For this project we needed to make a tank which fit a number of criteria. 

1. Needs to hold at least 5L of water.

2. Sit as low down as possible

3. Easy to fill.

4. Incorporate the WI Pump

5. Have an internal baffle 



With all the measurement taken we now had to make a rudimentary shape to see how it fits, and how we can incorporate the pump into the design whilst keeping the capacity higher than 5L.

So with the criteria laid out we had to decide where to put the tank, we know we needed to make the tank sit as low as possible in the chassis so we decided to make use of the left sill. So, now we knew where to place the tank, it was time to measure up the space we had to work with 


We came up with a couple of ideas, but nothing really struck us as "the one" .. Each idea was floored in one way or another, either it was going to be hard to mount, or hard to access the pump should anything go wrong.. 


We finally stumbled on what looked like a good design so we made a to scale cardboard model and when we was happy with that we started cutting up metal with a rough idea of where we wanted to be.


The first iteration of the tank didn't go too bad, we learnt a lot about the steps we needed to take to make it, having to think about what to weld, what to bend.. and in what order to do it all in. We opted to use 0.8mm stainless steel and controlling the heat was becoming an issue. 


We took the time to use the first attempt to test fit on the car and make sure that the dimensions we were working to were still good. It was, we could of made it a bit larger still by opening the top up and creating sloped sides but we decided to leave it as is to save any further complications. 


We decided to take what we had learnt and start again, this time making the design more modular, this allowed us to make it in parts and then, once each part was complete stick them together. We chose to make it out of 3 main parts, the body, which would incorporate the mounting for the pump, the lid which would have the filler neck attached and the swirl pot located right at the bottom which feeds the pump directly. 


The main body of the tank was made by cutting out a shape and bending it, that way we only needed to make one weld join.  We used the lathe to make some inserts out of stainless steel, they looked like a top hat and sat into a hole and was welded in.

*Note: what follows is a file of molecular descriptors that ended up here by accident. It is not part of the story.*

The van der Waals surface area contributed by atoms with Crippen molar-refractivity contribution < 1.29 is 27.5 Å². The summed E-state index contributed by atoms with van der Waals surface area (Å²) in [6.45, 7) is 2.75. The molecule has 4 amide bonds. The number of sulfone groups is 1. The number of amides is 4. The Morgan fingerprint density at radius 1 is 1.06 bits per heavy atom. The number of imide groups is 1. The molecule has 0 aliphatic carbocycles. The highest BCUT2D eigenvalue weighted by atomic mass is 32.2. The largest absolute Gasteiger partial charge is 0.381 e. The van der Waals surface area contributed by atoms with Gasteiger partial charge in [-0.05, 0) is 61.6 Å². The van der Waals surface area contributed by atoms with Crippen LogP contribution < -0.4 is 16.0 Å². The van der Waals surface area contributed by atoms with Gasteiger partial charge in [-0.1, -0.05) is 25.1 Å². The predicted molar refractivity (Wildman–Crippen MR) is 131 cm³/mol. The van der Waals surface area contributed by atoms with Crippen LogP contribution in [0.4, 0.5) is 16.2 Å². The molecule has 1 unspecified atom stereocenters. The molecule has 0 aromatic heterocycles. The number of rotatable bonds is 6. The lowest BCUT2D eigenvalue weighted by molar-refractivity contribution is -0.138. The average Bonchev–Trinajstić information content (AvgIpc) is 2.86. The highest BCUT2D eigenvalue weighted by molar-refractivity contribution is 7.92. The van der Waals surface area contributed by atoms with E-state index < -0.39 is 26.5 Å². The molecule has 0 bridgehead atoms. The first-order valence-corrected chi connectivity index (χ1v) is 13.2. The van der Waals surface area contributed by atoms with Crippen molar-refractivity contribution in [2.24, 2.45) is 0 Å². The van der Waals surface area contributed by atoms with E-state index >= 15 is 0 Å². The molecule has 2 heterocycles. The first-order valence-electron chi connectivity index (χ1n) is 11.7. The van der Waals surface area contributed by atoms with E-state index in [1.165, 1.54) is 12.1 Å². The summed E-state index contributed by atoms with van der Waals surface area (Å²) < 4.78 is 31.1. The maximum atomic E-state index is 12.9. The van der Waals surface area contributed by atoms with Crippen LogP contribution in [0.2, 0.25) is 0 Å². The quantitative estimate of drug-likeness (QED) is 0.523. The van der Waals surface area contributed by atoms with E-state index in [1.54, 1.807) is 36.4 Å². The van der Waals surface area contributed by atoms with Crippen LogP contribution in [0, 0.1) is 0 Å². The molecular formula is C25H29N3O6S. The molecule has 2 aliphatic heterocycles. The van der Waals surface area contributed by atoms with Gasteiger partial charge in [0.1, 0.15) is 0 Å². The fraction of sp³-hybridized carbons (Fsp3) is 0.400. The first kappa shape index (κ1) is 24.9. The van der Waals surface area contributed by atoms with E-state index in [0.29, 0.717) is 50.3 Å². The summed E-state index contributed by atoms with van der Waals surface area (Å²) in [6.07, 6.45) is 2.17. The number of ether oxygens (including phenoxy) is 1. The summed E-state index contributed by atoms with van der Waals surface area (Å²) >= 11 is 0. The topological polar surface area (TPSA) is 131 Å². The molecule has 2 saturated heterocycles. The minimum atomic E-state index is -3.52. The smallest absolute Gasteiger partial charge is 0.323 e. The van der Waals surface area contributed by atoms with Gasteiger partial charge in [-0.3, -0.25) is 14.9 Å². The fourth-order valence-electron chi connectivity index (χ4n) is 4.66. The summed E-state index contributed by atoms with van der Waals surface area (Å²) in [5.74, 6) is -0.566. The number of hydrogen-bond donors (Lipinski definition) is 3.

The water level sensor was next to design into the tank, we wanted to make sure that the G forces exerted on the tank were going to have the smallest effects to the sensor. so we created a little chamber for it to sit in, just big enough for it to operate but to keep water movement to the absolute minimum. 


When the tank is full, the senor floats breaking the signal of the sensor, as soon as the water level gets low enough the float will drop down creating a connection and alerting the driver to a low water level warning light.  


The next part to tackle was the lower part of the tank, the swirl pot, a small container with limited space for the water to move, located as low as possible the only way the water can get in is via a 10mm hole just in front of the level sensor. This was done so the water that enters the swirl pot has a harder time finding its way out when cornering hard on the track. 


Essentially, just a box with a tab bent over, it allowed us to weld it on with relative ease. we bent as many angles as we could to reduce the amount of welding needed. This also reduced the amount of potential holes in the joins.


The lid was quite simple, trace around the top of the tank, cut a hole somewhere in it and weld a pipe in. invert the lid so the pipe it stick up and that is the filler neck which will have silicone tubes on. 


All welded up, it was time to fill it and see how much water was lost over night. Happily, not a drop of water was missing the following morning. 


Once the lid was cut to shape we put a hole in it, and rolled the edges of the pipe over so it would rest on the lid, this made for a very easy and strong joint for the filler neck.

The lid and pipe with 2 aluminium cooling blocks. 

Once completed we managed to compete all the criteria set out at the start. we have a completed capacity of just over 5L in the tank. We chose to use a wider filler neck and route the pipework up to the bulkhead, one for ease of filling and two to allow us to use that as part of the total capacity.. all told we actually have over 6L of water once filled to the top. 

Pics of the completed install are to follow.